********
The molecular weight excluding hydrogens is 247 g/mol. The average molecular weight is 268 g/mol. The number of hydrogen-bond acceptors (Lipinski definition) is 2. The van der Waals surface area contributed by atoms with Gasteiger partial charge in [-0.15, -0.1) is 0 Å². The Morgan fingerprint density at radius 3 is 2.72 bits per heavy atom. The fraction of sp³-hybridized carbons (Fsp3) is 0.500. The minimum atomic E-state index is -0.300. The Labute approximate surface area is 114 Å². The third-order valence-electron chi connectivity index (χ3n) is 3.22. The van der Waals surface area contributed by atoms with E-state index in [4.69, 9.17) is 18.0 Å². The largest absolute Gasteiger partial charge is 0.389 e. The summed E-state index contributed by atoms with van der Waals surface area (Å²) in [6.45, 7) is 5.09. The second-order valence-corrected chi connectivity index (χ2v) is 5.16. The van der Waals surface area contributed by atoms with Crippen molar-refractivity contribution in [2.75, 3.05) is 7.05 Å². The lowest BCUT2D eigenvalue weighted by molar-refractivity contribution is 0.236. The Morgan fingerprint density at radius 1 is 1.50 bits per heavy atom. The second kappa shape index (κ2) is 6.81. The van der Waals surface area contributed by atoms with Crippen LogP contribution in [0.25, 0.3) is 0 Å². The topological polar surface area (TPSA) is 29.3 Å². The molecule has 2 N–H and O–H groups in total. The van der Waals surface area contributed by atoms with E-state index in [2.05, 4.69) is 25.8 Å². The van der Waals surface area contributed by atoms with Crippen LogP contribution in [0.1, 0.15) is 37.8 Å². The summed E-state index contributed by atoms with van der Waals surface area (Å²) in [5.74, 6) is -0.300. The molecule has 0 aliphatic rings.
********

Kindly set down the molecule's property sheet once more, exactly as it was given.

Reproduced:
The molecular weight excluding hydrogens is 247 g/mol. The average molecular weight is 268 g/mol. The number of hydrogen-bond acceptors (Lipinski definition) is 2. The van der Waals surface area contributed by atoms with Gasteiger partial charge in [-0.15, -0.1) is 0 Å². The Morgan fingerprint density at radius 3 is 2.72 bits per heavy atom. The fraction of sp³-hybridized carbons (Fsp3) is 0.500. The minimum atomic E-state index is -0.300. The Labute approximate surface area is 114 Å². The third-order valence-electron chi connectivity index (χ3n) is 3.22. The van der Waals surface area contributed by atoms with E-state index in [4.69, 9.17) is 18.0 Å². The largest absolute Gasteiger partial charge is 0.389 e. The summed E-state index contributed by atoms with van der Waals surface area (Å²) in [6.45, 7) is 5.09. The second-order valence-corrected chi connectivity index (χ2v) is 5.16. The van der Waals surface area contributed by atoms with Crippen molar-refractivity contribution in [2.75, 3.05) is 7.05 Å². The lowest BCUT2D eigenvalue weighted by molar-refractivity contribution is 0.236. The Morgan fingerprint density at radius 1 is 1.50 bits per heavy atom. The second kappa shape index (κ2) is 6.81. The van der Waals surface area contributed by atoms with Crippen LogP contribution in [0.25, 0.3) is 0 Å². The topological polar surface area (TPSA) is 29.3 Å². The molecule has 2 N–H and O–H groups in total. The van der Waals surface area contributed by atoms with E-state index in [2.05, 4.69) is 25.8 Å². The van der Waals surface area contributed by atoms with Crippen LogP contribution in [0.1, 0.15) is 37.8 Å². The summed E-state index contributed by atoms with van der Waals surface area (Å²) in [5.74, 6) is -0.300. The molecule has 0 aliphatic rings.